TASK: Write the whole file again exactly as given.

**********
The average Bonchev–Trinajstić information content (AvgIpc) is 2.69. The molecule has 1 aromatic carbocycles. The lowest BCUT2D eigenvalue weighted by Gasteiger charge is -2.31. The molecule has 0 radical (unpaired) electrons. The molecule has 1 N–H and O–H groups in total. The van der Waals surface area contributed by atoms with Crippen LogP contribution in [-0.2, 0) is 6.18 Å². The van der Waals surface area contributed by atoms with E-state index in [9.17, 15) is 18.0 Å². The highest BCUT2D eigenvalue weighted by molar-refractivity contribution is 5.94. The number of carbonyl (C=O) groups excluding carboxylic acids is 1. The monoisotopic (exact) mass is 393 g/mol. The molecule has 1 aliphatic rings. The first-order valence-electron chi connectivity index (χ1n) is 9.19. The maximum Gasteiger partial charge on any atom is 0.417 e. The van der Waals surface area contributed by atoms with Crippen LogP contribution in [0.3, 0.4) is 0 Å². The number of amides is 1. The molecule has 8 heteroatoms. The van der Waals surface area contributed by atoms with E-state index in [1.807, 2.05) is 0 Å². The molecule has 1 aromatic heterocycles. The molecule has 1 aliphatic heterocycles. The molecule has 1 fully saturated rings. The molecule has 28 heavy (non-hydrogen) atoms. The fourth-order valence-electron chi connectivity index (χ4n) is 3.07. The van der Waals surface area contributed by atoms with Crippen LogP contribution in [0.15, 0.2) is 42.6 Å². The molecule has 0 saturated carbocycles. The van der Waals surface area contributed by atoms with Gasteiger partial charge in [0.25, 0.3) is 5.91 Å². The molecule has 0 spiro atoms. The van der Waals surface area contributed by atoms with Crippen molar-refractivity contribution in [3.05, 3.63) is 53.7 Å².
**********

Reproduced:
The average Bonchev–Trinajstić information content (AvgIpc) is 2.69. The molecule has 1 aromatic carbocycles. The lowest BCUT2D eigenvalue weighted by Gasteiger charge is -2.31. The molecule has 0 radical (unpaired) electrons. The molecule has 1 N–H and O–H groups in total. The van der Waals surface area contributed by atoms with Crippen LogP contribution in [-0.2, 0) is 6.18 Å². The van der Waals surface area contributed by atoms with E-state index in [9.17, 15) is 18.0 Å². The highest BCUT2D eigenvalue weighted by molar-refractivity contribution is 5.94. The number of carbonyl (C=O) groups excluding carboxylic acids is 1. The monoisotopic (exact) mass is 393 g/mol. The molecule has 1 aliphatic rings. The first-order valence-electron chi connectivity index (χ1n) is 9.19. The maximum Gasteiger partial charge on any atom is 0.417 e. The van der Waals surface area contributed by atoms with Crippen LogP contribution in [0.3, 0.4) is 0 Å². The number of amides is 1. The molecule has 8 heteroatoms. The van der Waals surface area contributed by atoms with E-state index in [1.807, 2.05) is 0 Å². The molecule has 1 aromatic heterocycles. The molecule has 1 aliphatic heterocycles. The molecule has 1 fully saturated rings. The molecule has 28 heavy (non-hydrogen) atoms. The fourth-order valence-electron chi connectivity index (χ4n) is 3.07. The van der Waals surface area contributed by atoms with Crippen LogP contribution in [0.15, 0.2) is 42.6 Å². The molecule has 0 saturated carbocycles. The van der Waals surface area contributed by atoms with Gasteiger partial charge in [0.25, 0.3) is 5.91 Å². The molecule has 0 spiro atoms. The van der Waals surface area contributed by atoms with Crippen molar-refractivity contribution in [3.05, 3.63) is 53.7 Å².